“He was placed in a place where he’s not supposed to be,” said Gibbs. “He had conditions that said he was not supposed to live in an apartment that accepts children. The apartment he was in had a family in it with children and two apartments next to it with children, because it also said he can’t live in a neighborhood where children are playing or children are. So there were a couple of the conditions that he had that probation should have noticed.”
Bristol police learned that Hulett was living in Bristol when the department received a call on March 5 from Bristol resident Beth Derringer, who runs a home-based daycare center roughly half a block from where Hulett was living.
“My phone lit up at 6:15 on a Saturday morning,” said Derringer, of the calls that came pouring in from concerned parents. “The state updated the sex offender website that morning, and my phone lit up because everybody in the community knows I run a daycare.”
Hulett was living in an apartment on Mountain Street, close enough to Derringer’s home and daycare business on Devino Lane, she said, that “he would be able to see my kids playing in the front yard.”
Hulett’s Middlebury-based probation officer, Cheryl Patch (the probation officer at the time of his placement in Bristol was Nate Hudak), declined to comment and instead directed the Independent to Randy Coble, sex offender supervision and re-entry coordinator for the Vermont Center for the Prevention and Treatment of Sexual Abuse, which is part of the Department for Children and Families.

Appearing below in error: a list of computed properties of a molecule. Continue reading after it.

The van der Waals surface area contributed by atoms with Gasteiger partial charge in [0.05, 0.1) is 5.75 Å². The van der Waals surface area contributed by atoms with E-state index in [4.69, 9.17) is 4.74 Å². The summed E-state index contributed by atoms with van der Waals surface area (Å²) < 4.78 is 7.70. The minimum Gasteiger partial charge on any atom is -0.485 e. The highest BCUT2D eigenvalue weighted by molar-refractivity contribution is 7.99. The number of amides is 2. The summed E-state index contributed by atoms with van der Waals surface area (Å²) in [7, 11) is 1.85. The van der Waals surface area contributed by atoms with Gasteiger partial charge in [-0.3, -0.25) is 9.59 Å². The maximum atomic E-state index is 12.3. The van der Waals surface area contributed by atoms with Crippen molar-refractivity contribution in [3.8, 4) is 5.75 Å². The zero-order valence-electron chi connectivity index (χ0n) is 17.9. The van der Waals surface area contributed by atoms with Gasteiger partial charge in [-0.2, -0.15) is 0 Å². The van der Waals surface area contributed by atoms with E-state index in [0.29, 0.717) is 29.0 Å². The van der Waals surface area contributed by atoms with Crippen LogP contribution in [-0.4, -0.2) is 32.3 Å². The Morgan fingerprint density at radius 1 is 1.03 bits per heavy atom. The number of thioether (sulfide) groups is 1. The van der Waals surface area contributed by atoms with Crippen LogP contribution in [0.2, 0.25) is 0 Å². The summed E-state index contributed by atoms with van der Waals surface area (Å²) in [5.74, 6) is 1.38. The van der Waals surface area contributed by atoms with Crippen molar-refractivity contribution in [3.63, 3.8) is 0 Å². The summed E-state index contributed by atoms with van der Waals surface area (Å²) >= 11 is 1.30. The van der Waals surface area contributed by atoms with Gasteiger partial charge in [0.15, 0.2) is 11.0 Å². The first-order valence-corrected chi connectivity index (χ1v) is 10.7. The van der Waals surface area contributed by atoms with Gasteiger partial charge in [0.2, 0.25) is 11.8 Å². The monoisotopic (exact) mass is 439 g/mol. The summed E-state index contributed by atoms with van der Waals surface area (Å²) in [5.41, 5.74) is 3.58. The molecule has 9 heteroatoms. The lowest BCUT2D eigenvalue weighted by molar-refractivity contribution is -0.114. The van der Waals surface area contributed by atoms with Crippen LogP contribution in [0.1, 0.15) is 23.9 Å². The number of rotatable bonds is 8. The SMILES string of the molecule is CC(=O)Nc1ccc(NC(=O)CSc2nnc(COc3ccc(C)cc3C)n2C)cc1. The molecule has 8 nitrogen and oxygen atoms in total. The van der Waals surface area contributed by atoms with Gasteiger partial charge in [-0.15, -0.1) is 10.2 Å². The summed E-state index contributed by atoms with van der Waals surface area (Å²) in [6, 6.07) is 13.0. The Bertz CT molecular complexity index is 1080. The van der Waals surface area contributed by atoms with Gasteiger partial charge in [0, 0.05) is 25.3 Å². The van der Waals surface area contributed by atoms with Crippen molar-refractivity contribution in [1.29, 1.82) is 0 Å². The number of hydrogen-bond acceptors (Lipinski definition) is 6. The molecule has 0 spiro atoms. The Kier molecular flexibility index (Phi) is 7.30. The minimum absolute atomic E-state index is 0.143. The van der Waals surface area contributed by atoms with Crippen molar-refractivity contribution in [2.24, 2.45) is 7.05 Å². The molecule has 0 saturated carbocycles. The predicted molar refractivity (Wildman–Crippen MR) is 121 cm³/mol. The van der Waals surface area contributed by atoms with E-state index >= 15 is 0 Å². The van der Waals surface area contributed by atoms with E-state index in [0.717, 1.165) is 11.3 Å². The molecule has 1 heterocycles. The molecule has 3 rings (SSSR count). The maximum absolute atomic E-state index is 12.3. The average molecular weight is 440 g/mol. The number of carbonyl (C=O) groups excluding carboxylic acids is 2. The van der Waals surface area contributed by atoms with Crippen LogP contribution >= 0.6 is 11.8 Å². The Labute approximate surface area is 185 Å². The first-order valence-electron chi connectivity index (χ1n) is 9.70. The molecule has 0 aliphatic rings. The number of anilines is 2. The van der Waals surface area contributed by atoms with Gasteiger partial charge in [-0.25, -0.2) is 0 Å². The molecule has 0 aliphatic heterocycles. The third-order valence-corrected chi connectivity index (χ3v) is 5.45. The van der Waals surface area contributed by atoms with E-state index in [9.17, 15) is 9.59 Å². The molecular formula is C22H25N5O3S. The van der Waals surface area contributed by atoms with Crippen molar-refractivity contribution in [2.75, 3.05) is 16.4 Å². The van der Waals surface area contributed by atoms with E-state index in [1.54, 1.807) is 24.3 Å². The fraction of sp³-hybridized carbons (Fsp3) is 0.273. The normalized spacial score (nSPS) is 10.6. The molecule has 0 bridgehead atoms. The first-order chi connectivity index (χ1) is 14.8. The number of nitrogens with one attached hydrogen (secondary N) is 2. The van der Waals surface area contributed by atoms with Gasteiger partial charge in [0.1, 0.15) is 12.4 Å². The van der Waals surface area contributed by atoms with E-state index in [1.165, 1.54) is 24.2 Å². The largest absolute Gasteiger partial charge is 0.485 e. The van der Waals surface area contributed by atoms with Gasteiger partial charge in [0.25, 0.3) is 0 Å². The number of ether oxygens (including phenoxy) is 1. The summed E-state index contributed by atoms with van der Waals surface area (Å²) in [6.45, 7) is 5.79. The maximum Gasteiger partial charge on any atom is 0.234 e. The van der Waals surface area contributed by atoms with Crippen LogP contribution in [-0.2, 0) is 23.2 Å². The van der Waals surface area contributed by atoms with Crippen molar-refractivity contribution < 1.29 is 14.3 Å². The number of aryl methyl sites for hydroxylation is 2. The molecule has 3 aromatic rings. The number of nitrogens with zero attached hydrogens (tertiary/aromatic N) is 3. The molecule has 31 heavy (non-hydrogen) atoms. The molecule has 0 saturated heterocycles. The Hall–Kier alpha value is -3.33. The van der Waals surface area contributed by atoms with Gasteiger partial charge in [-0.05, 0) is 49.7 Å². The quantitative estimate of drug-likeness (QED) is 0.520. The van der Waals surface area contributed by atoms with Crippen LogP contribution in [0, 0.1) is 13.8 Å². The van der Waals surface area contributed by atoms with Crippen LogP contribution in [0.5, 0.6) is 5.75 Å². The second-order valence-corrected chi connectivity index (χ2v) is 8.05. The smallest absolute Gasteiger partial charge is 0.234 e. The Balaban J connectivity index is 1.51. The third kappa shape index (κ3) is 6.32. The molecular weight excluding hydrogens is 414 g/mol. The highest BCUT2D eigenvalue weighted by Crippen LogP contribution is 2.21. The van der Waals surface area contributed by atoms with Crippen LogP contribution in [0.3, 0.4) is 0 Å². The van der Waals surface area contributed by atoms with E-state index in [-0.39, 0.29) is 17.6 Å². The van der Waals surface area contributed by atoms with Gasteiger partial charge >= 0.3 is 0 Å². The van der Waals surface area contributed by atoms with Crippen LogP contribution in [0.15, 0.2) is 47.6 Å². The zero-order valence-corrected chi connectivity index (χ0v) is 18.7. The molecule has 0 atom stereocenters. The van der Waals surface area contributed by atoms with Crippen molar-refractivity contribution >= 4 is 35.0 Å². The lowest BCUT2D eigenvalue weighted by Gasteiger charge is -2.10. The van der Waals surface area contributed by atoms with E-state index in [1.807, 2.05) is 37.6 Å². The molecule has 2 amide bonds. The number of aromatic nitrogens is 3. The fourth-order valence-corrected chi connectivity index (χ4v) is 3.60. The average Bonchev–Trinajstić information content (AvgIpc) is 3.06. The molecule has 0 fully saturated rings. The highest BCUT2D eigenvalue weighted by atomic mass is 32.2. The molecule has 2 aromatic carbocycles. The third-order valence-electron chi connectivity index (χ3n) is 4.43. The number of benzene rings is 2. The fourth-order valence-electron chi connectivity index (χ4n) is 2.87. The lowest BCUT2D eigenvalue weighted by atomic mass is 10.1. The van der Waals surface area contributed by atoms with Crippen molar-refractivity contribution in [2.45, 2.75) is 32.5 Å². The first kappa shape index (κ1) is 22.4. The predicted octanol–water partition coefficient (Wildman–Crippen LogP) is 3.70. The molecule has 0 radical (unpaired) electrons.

When asked if Hulett had been in violation of the conditions of his probation when he lived in Bristol, Coble responded, “No. He received permission to move to this residence. Once it came to light that a day care was near the residence, Hulett was moved from that location.”
Hulett was moved out of Bristol entirely.
Gibbs holds that local law enforcement can best work for public safety “if we know the day somebody moves into our community.”
His recommendations to make sure that that becomes standard procedure include:
•  Requiring offenders to report to local law enforcement when they move into a new jurisdiction.
•  Requiring offenders to supply local police with the current conditions of parole, probation or release.